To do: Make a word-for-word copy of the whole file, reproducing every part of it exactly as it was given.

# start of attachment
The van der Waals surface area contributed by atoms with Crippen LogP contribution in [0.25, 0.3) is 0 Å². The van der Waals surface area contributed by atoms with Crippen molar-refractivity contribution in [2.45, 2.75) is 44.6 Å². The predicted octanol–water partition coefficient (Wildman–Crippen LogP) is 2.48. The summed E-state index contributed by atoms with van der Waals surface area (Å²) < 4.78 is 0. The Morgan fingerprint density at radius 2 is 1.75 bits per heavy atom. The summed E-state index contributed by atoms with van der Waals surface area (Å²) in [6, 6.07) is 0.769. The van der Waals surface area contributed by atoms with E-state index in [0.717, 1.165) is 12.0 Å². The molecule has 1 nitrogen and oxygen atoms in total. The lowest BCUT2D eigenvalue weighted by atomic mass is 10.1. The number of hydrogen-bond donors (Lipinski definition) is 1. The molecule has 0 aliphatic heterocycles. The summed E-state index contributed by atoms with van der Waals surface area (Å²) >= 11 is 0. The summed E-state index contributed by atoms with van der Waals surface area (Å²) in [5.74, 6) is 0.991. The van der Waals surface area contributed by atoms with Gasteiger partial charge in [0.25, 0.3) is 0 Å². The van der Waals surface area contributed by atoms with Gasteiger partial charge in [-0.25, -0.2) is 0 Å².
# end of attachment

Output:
The van der Waals surface area contributed by atoms with Crippen LogP contribution in [0.25, 0.3) is 0 Å². The van der Waals surface area contributed by atoms with Crippen molar-refractivity contribution in [2.45, 2.75) is 44.6 Å². The predicted octanol–water partition coefficient (Wildman–Crippen LogP) is 2.48. The summed E-state index contributed by atoms with van der Waals surface area (Å²) < 4.78 is 0. The Morgan fingerprint density at radius 2 is 1.75 bits per heavy atom. The summed E-state index contributed by atoms with van der Waals surface area (Å²) in [6, 6.07) is 0.769. The van der Waals surface area contributed by atoms with E-state index in [0.717, 1.165) is 12.0 Å². The molecule has 1 nitrogen and oxygen atoms in total. The lowest BCUT2D eigenvalue weighted by atomic mass is 10.1. The number of hydrogen-bond donors (Lipinski definition) is 1. The molecule has 0 aliphatic heterocycles. The summed E-state index contributed by atoms with van der Waals surface area (Å²) >= 11 is 0. The summed E-state index contributed by atoms with van der Waals surface area (Å²) in [5.74, 6) is 0.991. The van der Waals surface area contributed by atoms with Gasteiger partial charge in [0.25, 0.3) is 0 Å². The van der Waals surface area contributed by atoms with Gasteiger partial charge in [-0.25, -0.2) is 0 Å².